None of my children are of driving age…YET. I don’t need to worry about handing the car keys to a teen who may or may not be heading to a party where alcohol may or may not be served. I hope that my constant talk about no drinking alcohol and certainly no driving while drinking alcohol will be remembered and adhered to once my teen starts driving.
The key word is HOPE. When my children were little I knew everything about their lives from the smallest detail of “[name of bestest friend] took my toy at preschool” to “I love [name of favorite toy].” Once my children were in late elementary school it became natural for them to withhold information from me. One child did not tell me about a bullying situation that started in March of 5th until the end of the school year. Another child fretted about a bus issue but wanted to handle it herself. As their mom, I gave them leeway and room to sort out their issues.
I worry about the teen years. I fret about keeping the lines of communication open with an “I can handle it” teen. Will I know when to step in and say “No, you are not going to that party because I suspect there may be alcohol.” As with everything else, I will continue talking AND listening to my teen. It is all I can do.
It’s holiday party season – time to celebrate all of the exciting winter holidays with our friends and loved ones. Our mailboxes are flooded with invitations to parties and dinners and other holiday get-togethers. With these parties come food, fellowship, gifts, and in many cases, festive alcoholic drinks.
In 2008, nearly 12,000 people in the U.S. were killed in alcohol-impaired driving crashes – and during the periods around Christmas and New Year’s, this number was particularly high, with 316 people killed in alchol-impaired driving crashes. In 2007, 162,493 women were arrested for a DUI, an increase of almost 29% since 1998. You can’t help but wonder if lives could have been saved if people thought twice before getting behind the wheel. With the holidays approaching, it’s important that drivers be reminded about the dangers of buzzed driving. Who knows…it could save a life.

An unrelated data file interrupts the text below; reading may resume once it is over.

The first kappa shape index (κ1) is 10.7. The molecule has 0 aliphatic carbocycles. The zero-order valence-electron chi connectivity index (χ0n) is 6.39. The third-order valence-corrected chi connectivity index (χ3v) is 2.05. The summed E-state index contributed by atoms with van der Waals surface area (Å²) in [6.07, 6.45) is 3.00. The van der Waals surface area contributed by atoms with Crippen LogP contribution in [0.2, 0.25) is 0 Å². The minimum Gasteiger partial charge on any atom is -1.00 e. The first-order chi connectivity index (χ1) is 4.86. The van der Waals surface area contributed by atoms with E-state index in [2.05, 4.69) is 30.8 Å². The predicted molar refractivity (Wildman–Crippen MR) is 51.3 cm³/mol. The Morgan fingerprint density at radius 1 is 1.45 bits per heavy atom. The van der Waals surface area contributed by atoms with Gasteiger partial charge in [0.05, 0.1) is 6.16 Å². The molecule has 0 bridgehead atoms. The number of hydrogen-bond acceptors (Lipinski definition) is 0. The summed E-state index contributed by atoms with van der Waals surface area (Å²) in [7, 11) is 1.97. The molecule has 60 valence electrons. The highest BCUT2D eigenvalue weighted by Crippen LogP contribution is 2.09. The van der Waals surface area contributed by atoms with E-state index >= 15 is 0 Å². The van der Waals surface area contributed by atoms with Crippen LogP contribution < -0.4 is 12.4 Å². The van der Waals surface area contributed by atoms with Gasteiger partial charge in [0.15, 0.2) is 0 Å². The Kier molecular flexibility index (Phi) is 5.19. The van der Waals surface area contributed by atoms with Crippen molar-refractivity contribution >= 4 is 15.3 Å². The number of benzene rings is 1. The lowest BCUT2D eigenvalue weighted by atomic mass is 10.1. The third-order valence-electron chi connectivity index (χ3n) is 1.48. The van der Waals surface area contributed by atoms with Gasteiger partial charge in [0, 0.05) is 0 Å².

The National Highway Traffic Safety Administration (NHSTA) and the Ad Council are asking everyone to drive smart this holiday season and to pledge not to drive buzzed. Help spread this message during the holiday season by posting about the dangers of buzzed driving, sharing a story or experience you might have had with buzzed driving and encouraging readers to follow Buzzed Driving on Twitter (@buzzeddriving) and Facebook (http://www.facebook.com/buzzeddrivingisdrunkdriving) to get the latest updates and news. You can also visit the Buzzed Driving website (http://buzzeddriving.adcouncil.org/) where readers can sign a pledge to not drive buzzed, play an interactive game which demonstrates the difference between buzzed and drunk, and hear personal stories from people who have driven buzzed.
While at holiday events, it’s easy to lose track of a drink here or there – but this can be fatal. This holiday season, keep you and your family safe by spreading this message.
Have a safe and happy holiday and remember that buzzed driving IS drunk driving.
How you can help on Facebook:
Become a fan of the Buzzed Driving campaign on Facebook and ask your followers to do the same http://www.facebook.com/buzzeddrivingisdrunkdriving
How you can help on Twitter:
Follow @buzzeddriving, share information with your readers/followers about this Tuesday?s information discussion on Twitter ? http://resourcefulmommy.blogspot.com/2009/12/buzzed-driving-is-drunk-driving-twitter.html
Take the pledge to not drive buzzed here: http://buzzeddriving.adcouncil.org
I did not receive any compensation for this post. I am posting it as a PSA as part of my ongoing relationship with Global Influence.